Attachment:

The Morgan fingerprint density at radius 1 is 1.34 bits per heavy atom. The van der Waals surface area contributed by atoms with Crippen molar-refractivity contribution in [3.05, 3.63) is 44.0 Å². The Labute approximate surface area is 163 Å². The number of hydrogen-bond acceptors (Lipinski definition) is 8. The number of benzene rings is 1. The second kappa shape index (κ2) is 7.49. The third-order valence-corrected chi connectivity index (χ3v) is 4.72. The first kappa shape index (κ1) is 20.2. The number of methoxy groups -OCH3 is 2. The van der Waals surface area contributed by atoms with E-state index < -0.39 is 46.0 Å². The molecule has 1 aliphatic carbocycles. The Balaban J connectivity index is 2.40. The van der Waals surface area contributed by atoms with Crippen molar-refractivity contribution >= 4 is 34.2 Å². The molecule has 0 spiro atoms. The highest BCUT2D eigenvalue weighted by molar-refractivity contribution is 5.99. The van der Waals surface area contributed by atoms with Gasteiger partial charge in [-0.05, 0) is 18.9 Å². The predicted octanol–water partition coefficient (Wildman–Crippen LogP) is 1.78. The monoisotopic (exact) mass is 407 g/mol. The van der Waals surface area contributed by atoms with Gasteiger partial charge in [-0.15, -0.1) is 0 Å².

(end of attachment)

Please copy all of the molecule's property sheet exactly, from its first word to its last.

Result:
The Morgan fingerprint density at radius 1 is 1.34 bits per heavy atom. The van der Waals surface area contributed by atoms with Crippen molar-refractivity contribution in [3.05, 3.63) is 44.0 Å². The Labute approximate surface area is 163 Å². The number of hydrogen-bond acceptors (Lipinski definition) is 8. The number of benzene rings is 1. The second kappa shape index (κ2) is 7.49. The third-order valence-corrected chi connectivity index (χ3v) is 4.72. The first kappa shape index (κ1) is 20.2. The number of methoxy groups -OCH3 is 2. The van der Waals surface area contributed by atoms with E-state index < -0.39 is 46.0 Å². The molecule has 1 aliphatic carbocycles. The Balaban J connectivity index is 2.40. The van der Waals surface area contributed by atoms with Crippen molar-refractivity contribution >= 4 is 34.2 Å². The molecule has 0 spiro atoms. The highest BCUT2D eigenvalue weighted by molar-refractivity contribution is 5.99. The van der Waals surface area contributed by atoms with Gasteiger partial charge in [-0.05, 0) is 18.9 Å². The predicted octanol–water partition coefficient (Wildman–Crippen LogP) is 1.78. The monoisotopic (exact) mass is 407 g/mol. The van der Waals surface area contributed by atoms with Gasteiger partial charge in [-0.15, -0.1) is 0 Å².